If the private plate is held on a vehicle, the transfer has to be processed in two stages. First you remove the plate (place it on retention). This is done by inputting the document reference number from the V5C Registration Document (log book). The fee of £80 can be paid by debit or credit card. (The second stage is assigning to a vehicle following the instructions from the beginning of this article.)

Apply to take a number plate off a vehicle and place it on retention

It is not necessary to retain your vehicle’s existing (standard-issue) registration when assigning a private number plate. Should you retain your private plate in the future it is highly likely your car will be reunited with the original registration. More information about replacement registrations.

For more information please visit the number plates & vehicle registration section at GOV.UK or contact DVLA.

Supercar Superstar? Simply Registrations Appears on TV

If you’re a fan of fast and stylish supercars, you may well have caught the recent Channel 4 programme, Supercars: The Million Pound Motors, that graced our screens on the 8th April this year. The more eagle-eyed among you may also have noticed a familiar face paying the Tom Hartley dealership a visit – yes, that’s right, Simply Registrations’ very own James Saperia.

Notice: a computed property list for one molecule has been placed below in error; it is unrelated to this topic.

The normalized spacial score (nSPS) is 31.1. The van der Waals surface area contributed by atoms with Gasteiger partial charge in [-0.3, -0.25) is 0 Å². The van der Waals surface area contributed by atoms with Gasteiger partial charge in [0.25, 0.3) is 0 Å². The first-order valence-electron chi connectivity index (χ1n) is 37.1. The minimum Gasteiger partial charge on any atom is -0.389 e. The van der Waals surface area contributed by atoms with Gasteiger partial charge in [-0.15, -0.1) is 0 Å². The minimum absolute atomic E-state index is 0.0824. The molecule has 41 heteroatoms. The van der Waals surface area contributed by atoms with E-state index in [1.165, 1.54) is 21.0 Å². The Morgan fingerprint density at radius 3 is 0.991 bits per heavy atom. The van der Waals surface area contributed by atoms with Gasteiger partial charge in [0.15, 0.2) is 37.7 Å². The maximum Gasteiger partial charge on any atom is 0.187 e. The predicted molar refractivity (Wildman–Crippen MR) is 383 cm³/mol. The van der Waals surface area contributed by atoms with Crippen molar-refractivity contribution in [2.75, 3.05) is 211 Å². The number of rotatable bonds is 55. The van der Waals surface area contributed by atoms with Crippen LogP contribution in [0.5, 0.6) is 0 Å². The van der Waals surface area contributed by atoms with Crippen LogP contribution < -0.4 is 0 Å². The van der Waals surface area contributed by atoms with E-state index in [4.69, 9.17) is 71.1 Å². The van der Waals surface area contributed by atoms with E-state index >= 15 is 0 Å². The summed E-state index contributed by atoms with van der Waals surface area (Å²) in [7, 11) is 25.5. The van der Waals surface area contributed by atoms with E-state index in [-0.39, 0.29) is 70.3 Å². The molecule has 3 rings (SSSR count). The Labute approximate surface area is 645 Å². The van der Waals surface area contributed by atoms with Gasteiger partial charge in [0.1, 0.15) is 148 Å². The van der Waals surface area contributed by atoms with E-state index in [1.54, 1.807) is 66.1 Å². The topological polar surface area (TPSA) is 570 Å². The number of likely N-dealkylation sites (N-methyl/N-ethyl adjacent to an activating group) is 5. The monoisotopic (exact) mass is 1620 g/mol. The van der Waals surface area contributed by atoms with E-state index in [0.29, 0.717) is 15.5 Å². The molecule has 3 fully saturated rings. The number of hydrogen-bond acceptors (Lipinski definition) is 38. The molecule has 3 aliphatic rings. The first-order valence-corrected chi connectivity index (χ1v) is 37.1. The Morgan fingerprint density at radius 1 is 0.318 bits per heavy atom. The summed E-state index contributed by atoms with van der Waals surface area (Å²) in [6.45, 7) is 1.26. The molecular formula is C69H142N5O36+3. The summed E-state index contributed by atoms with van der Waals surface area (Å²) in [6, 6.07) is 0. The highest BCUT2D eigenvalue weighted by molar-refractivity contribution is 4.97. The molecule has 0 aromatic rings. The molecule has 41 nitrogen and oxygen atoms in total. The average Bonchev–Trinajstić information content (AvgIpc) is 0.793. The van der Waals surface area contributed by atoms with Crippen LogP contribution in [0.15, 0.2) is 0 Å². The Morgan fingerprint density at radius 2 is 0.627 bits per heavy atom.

James had joined a group of members from Supercar Driver, when they headed to the dealership in Swadlincote to see what was on offer for these keen supercar owners & collectors. Simply Registrations’ 5 seconds of fame showed Carl Hartley, son of Tom Hartley Senior, chatting to James as he sets out to prove that he’s ready to step into his dad’s shoes and start selling supercars, rather than just being involved in the buying process.

James Saperia TV appearance

Carl can be heard saying to James: “So all I’m saying is, if you want to buy it you can – if you don’t want to, I’ve got it for sale anyway.”

Is James about to buy a Ferrari?!

Well, who wouldn’t, given the right opportunity?! But alas, I’m sorry to report that James wasn’t negotiating a deal on his very own supercar, but was actually discussing something more in line with his own business interests… a cherished number plate.

Tom Hartley Cars had recently taken a vehicle into stock that came complete with a personalised registration, and although the edit didn’t show this clearly, that was the actual focus of the conversation caught on camera! Carl, knowing that James works in this field, was seeing if he wanted to do a deal on the private number plate – rather than a car itself.

So while I’d love to reveal that the next time you see James, it’ll be behind the wheel of a Bentley, Lamborghini or something just as super, I’m afraid that the conversation’s context wasn’t really quite clear. No new car for James just yet.

As for the number plate in question… James decided it wasn’t the right kind of registration to have and hold onto until a buyer came along, but we feel sure that Carl’s well-taught selling skills will clinch a sale soon enough.